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Klosterman’s truth is stranger than fiction

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MollyThere was a stretch of time my sophomore year when I watched too much reality television. I’d mindlessly absorb reruns of Bravo’s TV’s “The Work Out” — remember that one? The show about a flashy gym in L.A. where personal trainers had affairs with one another and spent more time toning their abs than they did sleeping?

This could also be called crap. So in a fit of self-awareness and self-loathing, I turned off the television and walked upstairs, two at a time, to a friend’s room for a book. I wanted to detox. I needed to read.

I walked out with Chuck Klosterman’s “Killing Yourself to Live: 85% of a True Story.” It was the best book I could have grabbed at random. Ironically, the man who knows everything right and wrong about pop culture wrote that book, detailing his cross-country road trip visiting landmarks where rockstars died. It was the perfect antidote to my overconsumption of bad entertainment.

Klosterman is a mastermind of pop cultural commentary. He also has roots in the Midwest. He was born in Minnesota, attended college in North Dakota and worked as a journalist in Fargo before moving to New York City. He’s the author of six books and a columnist for Esquire.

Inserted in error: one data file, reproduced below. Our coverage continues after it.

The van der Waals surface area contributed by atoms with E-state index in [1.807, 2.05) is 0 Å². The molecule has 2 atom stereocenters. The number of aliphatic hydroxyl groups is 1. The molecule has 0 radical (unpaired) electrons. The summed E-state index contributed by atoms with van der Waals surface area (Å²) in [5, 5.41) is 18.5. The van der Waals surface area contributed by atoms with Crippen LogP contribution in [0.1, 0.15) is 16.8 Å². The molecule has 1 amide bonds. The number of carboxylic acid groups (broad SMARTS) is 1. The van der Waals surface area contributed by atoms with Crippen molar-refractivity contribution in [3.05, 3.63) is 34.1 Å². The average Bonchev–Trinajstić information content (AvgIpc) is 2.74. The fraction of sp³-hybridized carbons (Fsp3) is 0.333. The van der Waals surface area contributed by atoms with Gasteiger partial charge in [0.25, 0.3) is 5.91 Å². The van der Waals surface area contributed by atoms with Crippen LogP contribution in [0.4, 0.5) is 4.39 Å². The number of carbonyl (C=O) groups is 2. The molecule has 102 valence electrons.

He can write essays about “The Real World,” Pamela Anderson, and Goth festivals at Disney World and spin them into genius musings.

Hell, he could write about a cinder block and change your life.

The good news is he’s got a new book of essays coming out on Oct. 20. According to the publisher’s Web site, “Eating the Dinosaur” includes Klosterman’s pop cultural explorations of topics such as “Mad Men,” Rivers Cuomo, and why music fans inevitably hate their favorite band’s latest album.

The larger theme, because there’s always a larger theme, is how the fake “reality” that the media fabricates ends up being more meaningful than what really happens.

I cannot wait to read this.

“Midnight Owl” was Klosterman’s first fictional novel in 2008. It was good since the guy really knows how to put together a sentence or two, but it wasn’t the same as reading about his time spent hanging out with Jeff Tweedy of Wilco.

This isn’t because he’s only cool when he’s writing about celebrities. It’s because his take on reality is still better than some of the best fiction out there.

Reading Klosterman is like sitting at a diner at 3 a.m. with that friend who can talk about anything and breathe this new, weird life into it. You don’t glance at the clock or check if the waitress is coming with your check. No, you’re thoroughly engaged in whatever your crazy diner friend has to say, whether it’s about sports, music, television, road trips, or leather pants. It’s a completely fulfilling conversation without God, politics or the meaning of life ever being tossed into the mix.

Seems like there’s been an extraordinary amount of crazy pop cultural happenings lately, and I’m glad Klosterman is back with his essays to make sense of it all.

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